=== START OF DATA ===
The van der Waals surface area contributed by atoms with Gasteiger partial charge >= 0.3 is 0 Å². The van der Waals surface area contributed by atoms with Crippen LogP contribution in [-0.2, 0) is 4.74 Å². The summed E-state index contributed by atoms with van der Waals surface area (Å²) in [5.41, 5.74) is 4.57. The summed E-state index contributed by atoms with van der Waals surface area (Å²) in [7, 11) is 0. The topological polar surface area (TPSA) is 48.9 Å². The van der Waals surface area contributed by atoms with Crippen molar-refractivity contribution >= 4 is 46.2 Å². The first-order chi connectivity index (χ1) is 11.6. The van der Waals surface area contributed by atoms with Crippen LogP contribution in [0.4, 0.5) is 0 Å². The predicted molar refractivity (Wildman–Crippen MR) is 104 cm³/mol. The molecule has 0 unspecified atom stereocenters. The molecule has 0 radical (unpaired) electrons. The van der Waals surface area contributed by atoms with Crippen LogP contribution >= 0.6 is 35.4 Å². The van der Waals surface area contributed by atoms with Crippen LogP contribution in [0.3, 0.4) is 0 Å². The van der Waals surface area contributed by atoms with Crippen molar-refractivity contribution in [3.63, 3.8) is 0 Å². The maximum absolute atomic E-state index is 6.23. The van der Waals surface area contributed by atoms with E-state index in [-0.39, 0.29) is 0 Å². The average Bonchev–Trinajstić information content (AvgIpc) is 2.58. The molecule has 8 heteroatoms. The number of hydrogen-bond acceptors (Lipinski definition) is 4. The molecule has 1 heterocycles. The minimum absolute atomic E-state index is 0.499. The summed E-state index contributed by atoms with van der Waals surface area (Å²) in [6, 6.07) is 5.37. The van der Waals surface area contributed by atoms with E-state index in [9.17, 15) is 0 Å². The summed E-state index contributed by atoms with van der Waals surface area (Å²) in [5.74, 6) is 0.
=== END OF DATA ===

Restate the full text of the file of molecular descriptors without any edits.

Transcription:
The van der Waals surface area contributed by atoms with Gasteiger partial charge >= 0.3 is 0 Å². The van der Waals surface area contributed by atoms with Crippen LogP contribution in [-0.2, 0) is 4.74 Å². The summed E-state index contributed by atoms with van der Waals surface area (Å²) in [5.41, 5.74) is 4.57. The summed E-state index contributed by atoms with van der Waals surface area (Å²) in [7, 11) is 0. The topological polar surface area (TPSA) is 48.9 Å². The van der Waals surface area contributed by atoms with Crippen molar-refractivity contribution >= 4 is 46.2 Å². The first-order chi connectivity index (χ1) is 11.6. The van der Waals surface area contributed by atoms with Crippen LogP contribution in [0.4, 0.5) is 0 Å². The predicted molar refractivity (Wildman–Crippen MR) is 104 cm³/mol. The molecule has 0 unspecified atom stereocenters. The molecule has 0 radical (unpaired) electrons. The van der Waals surface area contributed by atoms with Crippen LogP contribution >= 0.6 is 35.4 Å². The van der Waals surface area contributed by atoms with Crippen LogP contribution in [0.3, 0.4) is 0 Å². The van der Waals surface area contributed by atoms with Crippen molar-refractivity contribution in [3.63, 3.8) is 0 Å². The maximum absolute atomic E-state index is 6.23. The van der Waals surface area contributed by atoms with E-state index in [-0.39, 0.29) is 0 Å². The average Bonchev–Trinajstić information content (AvgIpc) is 2.58. The molecule has 8 heteroatoms. The number of hydrogen-bond acceptors (Lipinski definition) is 4. The molecule has 1 heterocycles. The minimum absolute atomic E-state index is 0.499. The summed E-state index contributed by atoms with van der Waals surface area (Å²) in [6, 6.07) is 5.37. The van der Waals surface area contributed by atoms with E-state index in [9.17, 15) is 0 Å². The summed E-state index contributed by atoms with van der Waals surface area (Å²) in [5.74, 6) is 0.